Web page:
• Support for research:  This is a new provision which provides guidelines for collaboration between Companies and healthcare professionals.  In brief: (i) any research must have approval from competent authorities and be conducted at recognized locations; (ii) engagement of healthcare professionals in a consultant-advisory capacity must be for bona fide research services, under a consultancy agreement involving a consultancy fee or an honorarium-based payment, subject to compliance with all applicable tax laws; and (iii) expenditure by Companies on research is considered allowable, subject to the provisions of the Act.  This addition is critical as it establishes checks on another mode of indirectly influencing doctors, i.e., through the offering of honorary positions.
  • Relationship with healthcare professionals: Manyerstwhile provisions have been refurbished, and Companies or their agents are prohibited from offering gifts or benefits to healthcare professionals or even their family members.  This includes any form of pecuniary advantage, travel arrangements, hospitality, or monetary grants, unless, as per the newly introduced exception, the healthcare professional is participating as a speaker in a CME/ CPD programme.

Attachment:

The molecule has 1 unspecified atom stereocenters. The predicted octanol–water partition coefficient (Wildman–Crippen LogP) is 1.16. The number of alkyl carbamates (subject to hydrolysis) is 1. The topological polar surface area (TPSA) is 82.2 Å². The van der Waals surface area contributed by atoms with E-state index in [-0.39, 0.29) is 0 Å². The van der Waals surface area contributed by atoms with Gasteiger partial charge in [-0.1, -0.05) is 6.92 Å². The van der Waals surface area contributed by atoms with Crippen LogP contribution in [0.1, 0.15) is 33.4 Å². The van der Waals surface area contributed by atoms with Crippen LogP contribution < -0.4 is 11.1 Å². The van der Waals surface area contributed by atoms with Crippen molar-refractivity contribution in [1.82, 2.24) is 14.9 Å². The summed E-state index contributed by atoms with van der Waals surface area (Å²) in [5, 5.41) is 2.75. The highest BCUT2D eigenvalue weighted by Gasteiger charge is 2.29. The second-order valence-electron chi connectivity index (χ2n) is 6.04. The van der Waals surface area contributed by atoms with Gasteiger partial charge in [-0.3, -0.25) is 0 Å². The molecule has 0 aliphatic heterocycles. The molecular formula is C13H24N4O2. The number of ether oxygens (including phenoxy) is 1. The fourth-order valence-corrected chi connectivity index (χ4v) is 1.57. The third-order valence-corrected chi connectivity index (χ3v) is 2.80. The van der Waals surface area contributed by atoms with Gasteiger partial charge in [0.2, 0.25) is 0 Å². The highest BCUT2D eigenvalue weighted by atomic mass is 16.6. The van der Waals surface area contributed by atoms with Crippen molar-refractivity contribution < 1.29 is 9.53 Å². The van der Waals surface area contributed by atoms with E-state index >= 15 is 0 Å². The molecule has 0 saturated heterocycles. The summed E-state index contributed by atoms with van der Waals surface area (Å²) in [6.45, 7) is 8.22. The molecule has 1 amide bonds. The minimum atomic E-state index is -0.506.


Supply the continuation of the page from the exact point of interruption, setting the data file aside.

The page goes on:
• Ethics committee for pharma marketing practices: Like its earlier counterpart, the UCPMP 2024 provides that each association will have a committee for handling complaints, namely the Ethics Committee for Pharma Marketing Practices (“ECPMP”).  It also reiterates that in case of Companies who are not associated with an association, or are associated with multiple associations, the complaint will be handled by the pharma industry association addressed by the complainant in his/her complaint.  This means that Companies not affiliated with any associations are also required to ensure compliance with the UCPMP 2024.  However, the UCPMP 2024 falls short by not defining the exact constitution of the ECPMP.  Notably, the ECPMP is envisioned as the primary enforcing authority under the UCPMP 2024 and is responsible for handling and completing inquiries into complaints.  Given the extensive scope of its powers, it is crucial to ensure diversity, impartiality, and independence among its members.  The entire enforcement of the UCPMP 2024 hinges on the effective functioning of the ECPMP, especially concerning newly introduced controversial concepts such as CME/ CPD and support for research.